There have been a number of demonstrations in Thailand recently, with protestors calling for Prime Minister Prayut Chan-o-cha to step down, and even some unprecedented criticism of the monarchy. The movement is demanding democratic reforms in Thailand, with an updated constitution that would restrict the wealth, power and impunity of those in power. The following article provides a rundown of what’s happening, why people are protesting, and what the implications could be for tourism. Here are some answers to a few common questions:
What is going on in Thailand?
There’s been a wave of demonstrations going on around Thailand in the last couple of months. Protesters – most of whom are young university students – are advocating changes to the way their country is run. Many are demanding a more democratic system, with power taken away from the authoritarian, military-backed ruling class.
What do the protesters want?
The movement is calling for the dissolution of parliament, reforms in freedom of speech, and for changes to the military-backed constitution. Some have also demanded the Prime Minister to step down, while others have called for reforms to the country’s powerful and wealthy monarchy. Protesters say they are not calling for the abolition of the monarchy, but for it to be modernised.
When did it begin?
The protests first started on university campuses at the beginning of the year following the dissolution of the popular Future Forward opposition party, but were put on hold by the Covid-19 shutdowns. As the movement restrictions have been lifted, people are returning to the streets to pick up their demonstrations.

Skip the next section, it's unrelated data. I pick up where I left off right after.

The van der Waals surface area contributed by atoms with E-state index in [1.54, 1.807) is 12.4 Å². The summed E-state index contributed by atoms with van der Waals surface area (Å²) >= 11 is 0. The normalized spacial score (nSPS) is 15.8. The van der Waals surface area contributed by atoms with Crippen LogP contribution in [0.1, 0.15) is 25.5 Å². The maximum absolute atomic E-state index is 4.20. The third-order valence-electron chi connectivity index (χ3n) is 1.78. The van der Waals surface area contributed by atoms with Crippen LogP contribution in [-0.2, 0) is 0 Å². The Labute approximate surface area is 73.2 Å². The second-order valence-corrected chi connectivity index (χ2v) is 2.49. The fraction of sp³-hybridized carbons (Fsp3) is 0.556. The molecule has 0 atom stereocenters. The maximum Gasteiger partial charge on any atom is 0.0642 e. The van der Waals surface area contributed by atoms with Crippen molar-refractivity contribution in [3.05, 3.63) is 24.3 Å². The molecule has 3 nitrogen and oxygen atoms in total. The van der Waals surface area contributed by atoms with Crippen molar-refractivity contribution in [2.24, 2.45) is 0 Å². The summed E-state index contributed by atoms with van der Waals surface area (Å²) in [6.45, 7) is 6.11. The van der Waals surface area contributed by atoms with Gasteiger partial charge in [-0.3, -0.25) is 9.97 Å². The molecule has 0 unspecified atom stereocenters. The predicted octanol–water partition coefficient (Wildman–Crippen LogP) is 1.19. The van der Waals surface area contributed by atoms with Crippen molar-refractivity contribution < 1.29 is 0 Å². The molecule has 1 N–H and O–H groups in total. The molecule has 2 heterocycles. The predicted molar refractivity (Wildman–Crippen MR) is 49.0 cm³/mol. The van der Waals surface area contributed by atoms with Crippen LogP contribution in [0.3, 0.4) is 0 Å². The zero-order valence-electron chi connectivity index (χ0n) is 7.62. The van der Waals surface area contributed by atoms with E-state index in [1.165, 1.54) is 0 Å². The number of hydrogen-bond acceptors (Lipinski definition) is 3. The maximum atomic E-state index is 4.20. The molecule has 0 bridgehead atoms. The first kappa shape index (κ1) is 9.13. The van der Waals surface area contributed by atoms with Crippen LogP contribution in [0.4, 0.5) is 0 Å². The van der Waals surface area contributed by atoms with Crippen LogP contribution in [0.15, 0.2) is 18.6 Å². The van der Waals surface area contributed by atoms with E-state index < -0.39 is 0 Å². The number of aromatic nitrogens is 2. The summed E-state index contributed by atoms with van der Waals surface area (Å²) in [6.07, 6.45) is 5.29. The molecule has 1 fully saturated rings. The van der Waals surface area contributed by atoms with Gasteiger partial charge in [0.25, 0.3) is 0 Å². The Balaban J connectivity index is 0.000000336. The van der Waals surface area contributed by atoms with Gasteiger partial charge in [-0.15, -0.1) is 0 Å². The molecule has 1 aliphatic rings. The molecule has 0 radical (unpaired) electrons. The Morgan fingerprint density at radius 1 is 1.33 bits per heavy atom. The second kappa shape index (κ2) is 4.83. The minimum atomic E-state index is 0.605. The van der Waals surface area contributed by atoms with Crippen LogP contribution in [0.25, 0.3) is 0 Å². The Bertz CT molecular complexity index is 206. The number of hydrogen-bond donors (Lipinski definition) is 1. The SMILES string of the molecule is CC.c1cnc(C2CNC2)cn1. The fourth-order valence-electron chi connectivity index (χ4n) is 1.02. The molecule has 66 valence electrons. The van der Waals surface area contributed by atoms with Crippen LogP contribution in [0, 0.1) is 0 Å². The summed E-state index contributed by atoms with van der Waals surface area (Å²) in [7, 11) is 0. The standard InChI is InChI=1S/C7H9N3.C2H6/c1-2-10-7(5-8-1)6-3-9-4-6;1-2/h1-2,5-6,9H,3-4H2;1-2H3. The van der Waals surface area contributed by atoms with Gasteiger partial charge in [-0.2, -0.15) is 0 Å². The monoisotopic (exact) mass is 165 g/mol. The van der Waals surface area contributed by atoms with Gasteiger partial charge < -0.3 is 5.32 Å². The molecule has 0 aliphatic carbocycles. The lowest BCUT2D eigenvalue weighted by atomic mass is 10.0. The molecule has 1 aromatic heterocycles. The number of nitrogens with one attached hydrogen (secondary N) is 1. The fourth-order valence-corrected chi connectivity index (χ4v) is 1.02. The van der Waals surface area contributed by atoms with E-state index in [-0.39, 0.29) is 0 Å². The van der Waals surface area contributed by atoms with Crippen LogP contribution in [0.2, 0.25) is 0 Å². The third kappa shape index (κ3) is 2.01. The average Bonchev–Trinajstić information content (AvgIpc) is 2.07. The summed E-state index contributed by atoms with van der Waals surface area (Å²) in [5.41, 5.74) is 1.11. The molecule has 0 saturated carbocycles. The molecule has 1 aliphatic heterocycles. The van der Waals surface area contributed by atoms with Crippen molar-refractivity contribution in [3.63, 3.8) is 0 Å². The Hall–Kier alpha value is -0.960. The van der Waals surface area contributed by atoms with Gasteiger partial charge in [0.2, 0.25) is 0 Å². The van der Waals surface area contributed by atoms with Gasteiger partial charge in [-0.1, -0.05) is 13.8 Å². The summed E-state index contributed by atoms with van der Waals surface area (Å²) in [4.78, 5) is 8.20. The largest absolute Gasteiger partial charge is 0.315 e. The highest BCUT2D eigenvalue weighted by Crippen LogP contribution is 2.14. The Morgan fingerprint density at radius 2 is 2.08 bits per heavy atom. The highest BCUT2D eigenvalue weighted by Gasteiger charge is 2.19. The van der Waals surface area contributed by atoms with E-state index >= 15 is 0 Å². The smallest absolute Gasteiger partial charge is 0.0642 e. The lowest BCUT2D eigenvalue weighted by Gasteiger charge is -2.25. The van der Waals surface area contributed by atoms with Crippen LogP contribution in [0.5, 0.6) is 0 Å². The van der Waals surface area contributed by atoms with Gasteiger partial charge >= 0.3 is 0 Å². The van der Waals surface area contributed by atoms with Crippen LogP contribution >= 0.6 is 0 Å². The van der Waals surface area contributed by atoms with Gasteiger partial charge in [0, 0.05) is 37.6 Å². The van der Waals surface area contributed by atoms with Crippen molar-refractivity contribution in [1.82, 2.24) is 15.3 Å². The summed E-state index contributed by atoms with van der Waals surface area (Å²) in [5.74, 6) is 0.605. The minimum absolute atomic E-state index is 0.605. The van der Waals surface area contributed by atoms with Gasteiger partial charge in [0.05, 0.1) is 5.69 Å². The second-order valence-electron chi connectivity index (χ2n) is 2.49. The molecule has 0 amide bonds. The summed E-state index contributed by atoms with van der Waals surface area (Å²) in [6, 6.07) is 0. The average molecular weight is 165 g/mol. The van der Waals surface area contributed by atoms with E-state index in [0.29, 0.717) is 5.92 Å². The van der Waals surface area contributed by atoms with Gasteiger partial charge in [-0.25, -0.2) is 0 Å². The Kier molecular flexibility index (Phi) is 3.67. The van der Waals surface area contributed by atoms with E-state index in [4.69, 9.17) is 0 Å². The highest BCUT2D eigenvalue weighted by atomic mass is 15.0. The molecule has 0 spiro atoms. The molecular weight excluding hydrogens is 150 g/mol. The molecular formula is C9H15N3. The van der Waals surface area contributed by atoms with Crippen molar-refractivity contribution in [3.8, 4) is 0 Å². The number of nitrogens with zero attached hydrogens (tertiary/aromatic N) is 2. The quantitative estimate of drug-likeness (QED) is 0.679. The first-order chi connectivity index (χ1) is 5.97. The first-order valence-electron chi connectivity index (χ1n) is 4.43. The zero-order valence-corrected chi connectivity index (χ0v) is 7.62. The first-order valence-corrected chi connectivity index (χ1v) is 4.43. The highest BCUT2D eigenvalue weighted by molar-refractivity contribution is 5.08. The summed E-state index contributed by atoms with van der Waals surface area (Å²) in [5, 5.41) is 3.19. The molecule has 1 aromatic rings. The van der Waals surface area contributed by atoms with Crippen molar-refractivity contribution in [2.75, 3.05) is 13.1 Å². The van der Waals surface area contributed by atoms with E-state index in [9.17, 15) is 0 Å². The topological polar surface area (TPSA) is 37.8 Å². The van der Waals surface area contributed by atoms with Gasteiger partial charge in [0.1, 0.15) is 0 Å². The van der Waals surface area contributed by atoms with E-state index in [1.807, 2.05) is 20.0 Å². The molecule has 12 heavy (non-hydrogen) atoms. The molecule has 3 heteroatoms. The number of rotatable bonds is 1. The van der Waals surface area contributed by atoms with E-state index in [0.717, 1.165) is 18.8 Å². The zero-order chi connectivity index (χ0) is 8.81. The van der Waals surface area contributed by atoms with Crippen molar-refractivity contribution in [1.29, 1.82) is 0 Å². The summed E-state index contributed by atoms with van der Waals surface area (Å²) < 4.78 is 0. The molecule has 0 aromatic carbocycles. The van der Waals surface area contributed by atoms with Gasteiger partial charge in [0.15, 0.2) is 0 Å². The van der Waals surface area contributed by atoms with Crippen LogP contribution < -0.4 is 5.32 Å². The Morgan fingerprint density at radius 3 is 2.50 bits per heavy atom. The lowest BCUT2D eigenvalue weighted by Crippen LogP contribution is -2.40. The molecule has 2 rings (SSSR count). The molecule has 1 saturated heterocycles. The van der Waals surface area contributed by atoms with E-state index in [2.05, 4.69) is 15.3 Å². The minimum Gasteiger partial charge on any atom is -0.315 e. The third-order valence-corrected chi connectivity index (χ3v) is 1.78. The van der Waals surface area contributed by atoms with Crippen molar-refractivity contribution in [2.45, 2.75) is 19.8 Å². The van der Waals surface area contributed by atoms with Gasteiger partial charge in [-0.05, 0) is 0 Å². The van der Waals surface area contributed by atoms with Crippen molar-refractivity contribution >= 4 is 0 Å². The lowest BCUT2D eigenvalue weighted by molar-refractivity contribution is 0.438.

What is Future Forward?
The Future Forward party was especially popular among young people during last year’s election – a vote that was supposed to return Thailand to democracy following a 2014 military coup, but was instead marred by claims of irregularities and bias towards the military.
What are the latest developments?
The most recent demonstrations in Bangkok were on 18th October, in response to the government’s decision to backtrack on early concessions by delaying a vote on constitutional amendments. On 15th October, the government announced a “severe” state of emergency, which gave additional emergency powers to the authorities, similar to the Emergency Decree instated in March due to Covid-19.
Are the protests linked to Covid-19?
The arrival of the Covid-19 pandemic earlier this year stopped the original demonstrations in their tracks, but only temporarily. Lockdown restrictions have since been imposed nationwide, demonstrating the full power available to the authorities. This, combined with the economic impact of Covid-19, has exacerbated the problems already in place, and made further protests inevitable.
How have the authorities responded to the demands?
The Prime Minister has said he will consider some of the protesters’ demands regarding the constitution, but has reiterated that the monarchy should not be criticised. So far, the Royal Palace has made no comment.
Are the protests a danger to tourism?
No. Most protests have been peaceful, and the demonstrations are directed firmly at the government. Thailand remains a safe and welcoming place for international visitors, who are expected to return very soon.
Panorama Destination will continue to monitor the political situation in Thailand, and will provide updates as soon as new information emerges. For all the latest info, please head over to our social media channels, or feel free to contact the Bangkok office directly.
Note: Image sourced from Thai Enquirer